Rodney, best known for his heroic ride for independence in
1776, played an active and important role in Delaware politics for over
twenty-five years. A wealthy gentleman farmer from Kent County, he held
many political and governmental offices beginning in 1755.
He was first elected to the Delaware Assembly in 1758 and served
continuously from 1761 to 1776, except for 1771. He was elected speaker of
the Assembly in 1769, 1773, 1774, and 1775.
He took a leading role in events leading up to the American Revolution,
always promoting the rights of American colonists against British
policies. In 1765 he served
as one of Delaware’s delegates to the Stamp Act Congress in New York.
In the summer of 1774, as speaker of the Assembly, Rodney took the
extra-legal step of calling the Assembly into special session.
At that session, he was elected one of Delaware’s delegates to
the First Continental Congress. He
was later elected to the Second Continental Congress.
Rodney’s belief in the American position, combined with
England’s increasingly hard-line stance, led him to believe that
independence was the only answer for the American colonies.
In all of this, Rodney and the others involved were taking a great
risk, for they did not know whether they would succeed.
The heroic ride for which Rodney is best known took place on the night of July 1-2, 1776.
After the resolution for independence was introduced in Congress in
June, Rodney returned home to Dover.
When fellow delegate Thomas McKean learned that a vote on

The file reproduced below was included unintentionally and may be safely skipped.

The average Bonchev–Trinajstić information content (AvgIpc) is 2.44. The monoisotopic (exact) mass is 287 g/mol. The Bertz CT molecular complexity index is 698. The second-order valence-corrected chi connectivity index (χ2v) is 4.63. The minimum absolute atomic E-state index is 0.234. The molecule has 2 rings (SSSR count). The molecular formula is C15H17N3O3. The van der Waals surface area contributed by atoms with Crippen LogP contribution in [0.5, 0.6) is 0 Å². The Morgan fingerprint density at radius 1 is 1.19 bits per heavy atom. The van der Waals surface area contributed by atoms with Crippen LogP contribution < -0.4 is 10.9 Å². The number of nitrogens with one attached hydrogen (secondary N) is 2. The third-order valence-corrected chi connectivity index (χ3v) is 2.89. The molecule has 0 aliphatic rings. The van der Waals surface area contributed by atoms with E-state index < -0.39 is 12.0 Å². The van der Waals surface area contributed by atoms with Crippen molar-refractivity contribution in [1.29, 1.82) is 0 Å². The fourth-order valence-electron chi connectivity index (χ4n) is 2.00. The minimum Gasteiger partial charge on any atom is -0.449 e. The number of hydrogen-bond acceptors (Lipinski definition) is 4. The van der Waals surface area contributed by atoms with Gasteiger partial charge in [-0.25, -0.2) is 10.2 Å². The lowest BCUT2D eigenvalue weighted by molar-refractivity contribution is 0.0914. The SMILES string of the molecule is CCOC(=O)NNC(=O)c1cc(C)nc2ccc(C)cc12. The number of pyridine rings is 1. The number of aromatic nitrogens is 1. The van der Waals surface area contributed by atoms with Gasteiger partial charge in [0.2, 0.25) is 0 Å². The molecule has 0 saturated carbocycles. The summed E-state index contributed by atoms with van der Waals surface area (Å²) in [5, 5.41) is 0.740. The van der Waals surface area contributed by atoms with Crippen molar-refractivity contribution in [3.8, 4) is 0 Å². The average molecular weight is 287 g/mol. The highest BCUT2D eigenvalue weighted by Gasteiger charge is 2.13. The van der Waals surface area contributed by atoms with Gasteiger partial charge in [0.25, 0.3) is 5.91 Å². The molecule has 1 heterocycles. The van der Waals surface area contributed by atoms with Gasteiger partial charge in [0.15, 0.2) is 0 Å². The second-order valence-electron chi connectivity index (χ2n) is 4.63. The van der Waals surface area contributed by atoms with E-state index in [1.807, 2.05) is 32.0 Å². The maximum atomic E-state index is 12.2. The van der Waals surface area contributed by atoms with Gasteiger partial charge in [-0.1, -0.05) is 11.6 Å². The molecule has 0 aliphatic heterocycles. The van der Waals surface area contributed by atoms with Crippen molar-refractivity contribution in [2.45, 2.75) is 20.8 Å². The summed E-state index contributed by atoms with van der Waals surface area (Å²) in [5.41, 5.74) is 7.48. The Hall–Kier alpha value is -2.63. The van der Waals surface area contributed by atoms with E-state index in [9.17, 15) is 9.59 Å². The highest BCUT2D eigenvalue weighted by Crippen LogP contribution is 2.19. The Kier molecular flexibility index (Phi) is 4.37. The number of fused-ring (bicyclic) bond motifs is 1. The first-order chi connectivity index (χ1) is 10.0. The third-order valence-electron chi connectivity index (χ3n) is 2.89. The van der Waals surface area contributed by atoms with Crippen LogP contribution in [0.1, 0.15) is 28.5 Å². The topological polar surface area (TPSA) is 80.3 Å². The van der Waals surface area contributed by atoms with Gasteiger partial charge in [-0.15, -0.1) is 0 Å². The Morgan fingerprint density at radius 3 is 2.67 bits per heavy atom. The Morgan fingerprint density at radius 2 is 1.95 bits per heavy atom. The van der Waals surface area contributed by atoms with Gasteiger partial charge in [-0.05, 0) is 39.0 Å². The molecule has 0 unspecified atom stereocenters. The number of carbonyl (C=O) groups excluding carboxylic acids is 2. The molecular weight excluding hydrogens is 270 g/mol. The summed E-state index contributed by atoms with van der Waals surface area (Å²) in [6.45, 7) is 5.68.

independence was about to take place, he sent an express messenger to
Rodney. Rodney’s presence
was vital. In the Continental
Congress each colony had one vote based on the votes of its individual
delegates. Delaware had two
other representatives. Thomas
McKean would vote for independence, George Read would vote against it.
Those votes would cancel each other out, leaving Delaware without a
vote unless Caesar Rodney was present to vote for independence.
received McKean’s message on the evening of July 1. He left Dover
is not known whether he rode a horse or took a carriage, the exact route
he took, or how long the journey lasted.
Rodney arrived in Philadelphia on the afternoon of July 2, just in
time cast his vote. Because of Caesar Rodney’s heroic ride, Delaware
voted for independence in 1776.
After this, Caesar Rodney was briefly out of political power.
In March 1778 he was elected president (governor) of Delaware.
He held that post until November 1781.
After that, he lived quietly until his death.
Caesar Rodney never married. There is no portrait of him.